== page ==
In an otherwise boring day, when Theresa May failed to cause any major ripples with her much anticipated Brexit speech, moments ago it was Moody’s turn to stop out countless cable longs, when shortly after the US close, it downgraded the UK from Aa1 to Aa2, outlook stable, causing yet another flash crash in the pound.
As reason for the unexpected downgrade, Moodys cited “the outlook for the UK’s public finances has weakened significantly since the negative outlook on the Aa1 rating was assigned, with the government’s fiscal consolidation plans increasingly in question and the debt burden expected to continue to rise.”
It also said that fiscal pressures will be exacerbated by the erosion of the UK’s medium-term economic strength that is likely to result from the manner of its departure from the European Union (EU), and by the increasingly apparent challenges to policy-making given the complexity of Brexit negotiations and associated domestic political dynamics.
Moody’s now expects growth of just 1% in 2018 following 1.5% this year; doesn’t expect growth to recover to its historic trend rate over coming years. Expects public debt ratio to increase to close to 90% of GDP this year and to reach its peak at close to 93% of GDP only in 2019.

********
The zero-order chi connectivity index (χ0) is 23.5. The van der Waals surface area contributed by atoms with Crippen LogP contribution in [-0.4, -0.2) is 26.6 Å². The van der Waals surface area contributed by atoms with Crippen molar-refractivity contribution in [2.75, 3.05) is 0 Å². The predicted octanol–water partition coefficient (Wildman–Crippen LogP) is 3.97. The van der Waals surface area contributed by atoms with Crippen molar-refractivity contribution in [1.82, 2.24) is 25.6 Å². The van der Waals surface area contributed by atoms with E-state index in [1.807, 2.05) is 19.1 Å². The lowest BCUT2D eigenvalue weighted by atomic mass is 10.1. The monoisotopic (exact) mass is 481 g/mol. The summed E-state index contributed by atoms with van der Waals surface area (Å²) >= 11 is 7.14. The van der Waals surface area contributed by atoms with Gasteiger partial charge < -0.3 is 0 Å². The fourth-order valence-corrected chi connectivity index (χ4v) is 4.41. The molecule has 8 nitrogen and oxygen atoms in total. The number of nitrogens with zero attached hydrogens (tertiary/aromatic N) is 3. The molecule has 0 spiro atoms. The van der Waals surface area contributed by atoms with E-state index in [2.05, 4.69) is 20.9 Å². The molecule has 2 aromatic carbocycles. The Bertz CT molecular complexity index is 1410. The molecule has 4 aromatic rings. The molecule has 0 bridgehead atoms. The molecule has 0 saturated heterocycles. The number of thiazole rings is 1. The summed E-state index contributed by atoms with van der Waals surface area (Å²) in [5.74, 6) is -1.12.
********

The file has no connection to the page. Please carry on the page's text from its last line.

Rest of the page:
And so, once again, it was poor sterling longs who having gotten through today largely unscathed, were unceremoniously stopped out following yet another flash crash in all GBP pairs.
Full release below:
Moody’s Investors Service, (“Moody’s”) has today downgraded the United Kingdom’s long-term issuer rating to Aa2 from Aa1 and changed the outlook to stable from negative. The UK’s senior unsecured bond rating was also downgraded to Aa2 from Aa1.
The key drivers for the decision to downgrade the UK’s ratings to Aa2 are as follows:
…click on the above link to read the rest of the article…